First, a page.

Aut dormitabo, aut ridebo. We see here that it is the mere appearance, the imitation, of passion * only, which is insisted on as necessary and sufficient to affect the audience. Indeed, if this were not the case, the critics must have even gone fo far as to confine unity of character to identity of person. And this they might have done also, with almost as much propriety, as they pretend that a spectator actually supposes himself to be where the scene of the drama is laid. For it is surely as difficult for him to conceive himself actually at Elsinore, while he is sitting in Drury-lane theatre, as it is for him to imagine Mr. Garrick, whose face he knows very well, and who talks plain English, should be really Hamlet, prince of Denmark. Dr. Johnson, therefore, may fully prove the iinpossibility of the drama's being in its materiality credited, and yet by no means exculpate Shakespeare in the breach of the dramatic unities.
It does not appear to us that either Aristotle or Horace, from whom we seem to derive the necessity of observing the unities of time and place, had any such notion, as the moderns entertain, of the necessity of making the drama credible;' at least in such a manner as Dacier, Bossu, Rapin, Le Blanc, and Dr. Johnson would have us believe. The defective manner in which the plays of the ancients were represented, rendered indeed such an attempt to impose on the audience still more impracticable. than we even find it at present, with all the advantage of move' ing scenes, and perspective paintings.
Nothing seems clearer than that Horace, in particular, knew how far the-delusion could be carried, in its greatest deal
• Agreeable to this the poet says; FALSIS terroribus implet.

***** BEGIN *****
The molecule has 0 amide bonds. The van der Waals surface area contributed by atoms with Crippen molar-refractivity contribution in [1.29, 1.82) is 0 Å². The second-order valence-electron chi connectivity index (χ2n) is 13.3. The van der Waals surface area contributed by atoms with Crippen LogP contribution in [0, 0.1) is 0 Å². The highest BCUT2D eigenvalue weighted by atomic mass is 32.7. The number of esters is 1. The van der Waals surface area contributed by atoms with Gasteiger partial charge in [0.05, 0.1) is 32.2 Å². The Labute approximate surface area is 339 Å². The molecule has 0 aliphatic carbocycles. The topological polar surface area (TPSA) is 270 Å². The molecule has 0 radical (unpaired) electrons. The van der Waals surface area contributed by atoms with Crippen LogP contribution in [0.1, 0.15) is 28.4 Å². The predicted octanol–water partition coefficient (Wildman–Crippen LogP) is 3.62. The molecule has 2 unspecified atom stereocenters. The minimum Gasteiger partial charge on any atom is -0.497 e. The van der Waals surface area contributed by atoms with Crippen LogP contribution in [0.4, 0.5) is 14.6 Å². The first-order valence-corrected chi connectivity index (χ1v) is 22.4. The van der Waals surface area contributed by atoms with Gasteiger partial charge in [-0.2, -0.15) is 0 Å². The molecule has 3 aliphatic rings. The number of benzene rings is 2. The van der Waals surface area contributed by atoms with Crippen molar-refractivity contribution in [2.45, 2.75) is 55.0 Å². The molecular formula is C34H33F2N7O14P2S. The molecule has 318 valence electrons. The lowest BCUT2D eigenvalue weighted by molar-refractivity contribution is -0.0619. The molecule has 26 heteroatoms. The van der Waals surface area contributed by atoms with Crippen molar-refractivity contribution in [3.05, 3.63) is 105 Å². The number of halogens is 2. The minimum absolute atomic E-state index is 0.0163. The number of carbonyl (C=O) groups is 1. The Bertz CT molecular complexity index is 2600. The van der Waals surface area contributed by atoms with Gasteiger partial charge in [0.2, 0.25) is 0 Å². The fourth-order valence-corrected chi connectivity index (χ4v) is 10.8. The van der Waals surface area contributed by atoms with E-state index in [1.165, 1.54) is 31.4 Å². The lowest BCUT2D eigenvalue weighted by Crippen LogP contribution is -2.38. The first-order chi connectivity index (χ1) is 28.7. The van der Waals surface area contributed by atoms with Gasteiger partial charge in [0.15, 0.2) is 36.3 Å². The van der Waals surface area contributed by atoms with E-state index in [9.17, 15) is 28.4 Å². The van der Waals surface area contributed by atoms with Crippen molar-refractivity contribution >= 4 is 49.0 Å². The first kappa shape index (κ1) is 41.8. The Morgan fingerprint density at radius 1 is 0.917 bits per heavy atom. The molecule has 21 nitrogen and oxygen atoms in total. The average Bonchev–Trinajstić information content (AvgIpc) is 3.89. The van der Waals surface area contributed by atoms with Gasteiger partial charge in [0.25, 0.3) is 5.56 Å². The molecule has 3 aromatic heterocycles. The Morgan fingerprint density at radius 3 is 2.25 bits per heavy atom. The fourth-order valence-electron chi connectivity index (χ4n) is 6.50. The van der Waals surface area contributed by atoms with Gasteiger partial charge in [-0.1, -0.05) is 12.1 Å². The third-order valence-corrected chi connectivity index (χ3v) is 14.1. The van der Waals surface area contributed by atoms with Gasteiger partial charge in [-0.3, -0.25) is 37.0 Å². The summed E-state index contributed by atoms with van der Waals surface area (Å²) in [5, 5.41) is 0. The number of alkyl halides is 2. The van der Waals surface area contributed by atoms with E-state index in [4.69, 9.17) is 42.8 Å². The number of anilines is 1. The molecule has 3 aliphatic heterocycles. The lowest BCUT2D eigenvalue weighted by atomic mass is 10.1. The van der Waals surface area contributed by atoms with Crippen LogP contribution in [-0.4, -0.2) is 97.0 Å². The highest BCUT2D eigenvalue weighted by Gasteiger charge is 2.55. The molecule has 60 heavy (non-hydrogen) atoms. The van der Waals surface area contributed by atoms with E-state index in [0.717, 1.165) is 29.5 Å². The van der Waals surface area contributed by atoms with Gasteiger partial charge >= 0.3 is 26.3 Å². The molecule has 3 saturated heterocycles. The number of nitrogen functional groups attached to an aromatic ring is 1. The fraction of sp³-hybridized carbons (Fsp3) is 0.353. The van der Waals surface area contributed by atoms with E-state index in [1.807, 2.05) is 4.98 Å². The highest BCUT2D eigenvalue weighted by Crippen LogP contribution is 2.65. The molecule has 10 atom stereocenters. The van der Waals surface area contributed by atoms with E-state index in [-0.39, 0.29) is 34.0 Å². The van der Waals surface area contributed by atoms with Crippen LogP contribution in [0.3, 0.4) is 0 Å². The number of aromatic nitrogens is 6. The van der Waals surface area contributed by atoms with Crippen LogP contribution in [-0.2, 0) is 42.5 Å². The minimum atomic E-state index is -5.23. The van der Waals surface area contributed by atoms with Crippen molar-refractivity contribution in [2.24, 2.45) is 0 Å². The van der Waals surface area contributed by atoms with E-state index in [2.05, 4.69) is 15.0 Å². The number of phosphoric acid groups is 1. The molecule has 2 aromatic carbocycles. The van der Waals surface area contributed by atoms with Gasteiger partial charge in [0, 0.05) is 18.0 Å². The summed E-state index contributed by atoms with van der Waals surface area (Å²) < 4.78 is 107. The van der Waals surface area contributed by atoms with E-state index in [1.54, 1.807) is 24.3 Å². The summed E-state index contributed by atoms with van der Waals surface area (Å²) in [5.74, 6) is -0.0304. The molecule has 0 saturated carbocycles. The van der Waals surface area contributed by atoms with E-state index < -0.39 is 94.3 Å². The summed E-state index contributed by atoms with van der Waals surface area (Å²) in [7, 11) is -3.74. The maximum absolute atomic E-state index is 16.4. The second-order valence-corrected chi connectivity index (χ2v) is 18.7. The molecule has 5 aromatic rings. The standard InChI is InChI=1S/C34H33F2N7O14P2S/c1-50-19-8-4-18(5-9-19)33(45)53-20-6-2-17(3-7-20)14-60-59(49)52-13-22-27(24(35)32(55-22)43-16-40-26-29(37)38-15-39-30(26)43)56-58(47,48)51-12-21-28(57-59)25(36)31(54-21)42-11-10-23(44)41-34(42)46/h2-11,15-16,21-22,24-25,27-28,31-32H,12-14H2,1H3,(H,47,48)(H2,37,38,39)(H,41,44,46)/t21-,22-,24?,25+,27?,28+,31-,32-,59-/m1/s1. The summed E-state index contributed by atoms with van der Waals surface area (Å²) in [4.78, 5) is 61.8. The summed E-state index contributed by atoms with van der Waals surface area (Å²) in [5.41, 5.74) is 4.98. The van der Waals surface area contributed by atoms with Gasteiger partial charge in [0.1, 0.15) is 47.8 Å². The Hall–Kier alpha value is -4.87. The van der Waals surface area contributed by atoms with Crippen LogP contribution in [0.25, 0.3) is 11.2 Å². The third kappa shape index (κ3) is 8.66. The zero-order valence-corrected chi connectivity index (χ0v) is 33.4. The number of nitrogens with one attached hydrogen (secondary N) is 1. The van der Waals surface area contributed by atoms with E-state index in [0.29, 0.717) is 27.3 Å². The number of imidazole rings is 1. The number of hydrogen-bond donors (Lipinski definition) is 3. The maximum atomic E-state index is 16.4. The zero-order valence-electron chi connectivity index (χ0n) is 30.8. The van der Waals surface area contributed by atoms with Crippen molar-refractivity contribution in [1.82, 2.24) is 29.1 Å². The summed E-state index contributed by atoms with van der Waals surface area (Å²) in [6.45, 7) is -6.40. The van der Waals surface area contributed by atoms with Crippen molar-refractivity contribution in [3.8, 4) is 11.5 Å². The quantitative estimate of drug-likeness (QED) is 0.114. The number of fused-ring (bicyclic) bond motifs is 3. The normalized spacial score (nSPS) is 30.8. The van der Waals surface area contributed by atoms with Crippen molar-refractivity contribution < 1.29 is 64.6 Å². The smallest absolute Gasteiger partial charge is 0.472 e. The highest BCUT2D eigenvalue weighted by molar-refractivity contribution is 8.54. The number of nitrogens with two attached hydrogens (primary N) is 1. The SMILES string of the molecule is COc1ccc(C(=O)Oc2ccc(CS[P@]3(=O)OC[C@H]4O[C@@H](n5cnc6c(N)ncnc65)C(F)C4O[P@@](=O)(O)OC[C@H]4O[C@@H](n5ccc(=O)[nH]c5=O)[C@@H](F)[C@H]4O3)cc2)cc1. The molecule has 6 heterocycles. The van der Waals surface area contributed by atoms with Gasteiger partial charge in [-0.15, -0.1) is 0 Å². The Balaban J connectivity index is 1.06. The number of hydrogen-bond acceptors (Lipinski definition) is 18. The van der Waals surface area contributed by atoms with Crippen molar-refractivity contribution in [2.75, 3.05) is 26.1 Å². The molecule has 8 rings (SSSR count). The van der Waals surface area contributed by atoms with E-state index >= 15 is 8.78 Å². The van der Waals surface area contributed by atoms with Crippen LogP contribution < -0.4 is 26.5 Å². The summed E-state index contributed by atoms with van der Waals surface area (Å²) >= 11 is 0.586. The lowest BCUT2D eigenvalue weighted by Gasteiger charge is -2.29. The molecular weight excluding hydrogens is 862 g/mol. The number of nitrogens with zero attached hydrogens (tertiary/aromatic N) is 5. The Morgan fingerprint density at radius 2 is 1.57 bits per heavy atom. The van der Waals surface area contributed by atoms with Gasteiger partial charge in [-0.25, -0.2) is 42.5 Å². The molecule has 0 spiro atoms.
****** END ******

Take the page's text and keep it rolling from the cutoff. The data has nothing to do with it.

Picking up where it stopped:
gree of perfection; and that the pallions only were to be imme. diately affected by dramatic representation. Now, it is not ne-' cessary, in moving the passions, that the affecting object or circumstance should have, in that particular instance, the sanction of the reason or understanding. It is sufficient that the common train of reflections which may be immediately excited by such object or circumstance, and which, being stored up in the memory, are directly suggested without particular ratiocination, do not offer any thing repugnant to that sympathy, which operates on the senses. Thus the fictitious distress of a miserable object in the street, may have the same effect on our passions as one. that is real, although very different passions might be affected by the different objects, when the understanding had distinguished between them. And hence, without making any absurd and unnatural distinction between passion and intellect, we see how far sentiment, which is a mixture of both, is engaged as the sole judge and arbiter of dramatic representations. But, as sentiment is not so blind as mere appetite or passion, so it is not, on the other hand, so discerning as reason, or intellect. It were absurd, indeed, to go to the theatre as to an academy. We go there only to see, veluti in speculum, the exterior appearance of the world; not to study that philosophy which teacheth us what it really is. And hence the understanding enters into a compact, as it were, to keep holiday, while the passions are amusing themselves within the ordinary bounds of sentiment, or what is usually called common sense. Even these bounds, however, are not to be broken. It is taken for granted, that the drama is materialiter a fiction. But, notwithstanding this, it is necessary that what is represented, should, as Aristotle says, be either what might have happened, or what ought to have happened ; that is, the drama must proceed agreeable to probability or neceffity. It is here to be observed, however, that as the objects of the drama are not immediately addressed to the understanding, so the understanding is not immediately to judge of this probability or necessity. Nor does it ; for we frequently see a philosopher affected as much as a clown, at a scene, which the one would know on reflection to be absolutely impossible, while the other, let him reflect as long as he pleased, would at last think it very probable. A philosopher, on the other hand, knows a thousand things to be probable, which a common man thinks to be utterly impossible. And yet, in the common concerns of life, they reason and act nearly alike; and in the playhouse, where the business of ratiocination is laid aside, it is posible for them to be equally affected with the representations of the drama, The reason is, that the philosopher, although he may know on reflection that what is represented is morally, or even physically, impossible; yet, knowing, at the same time, that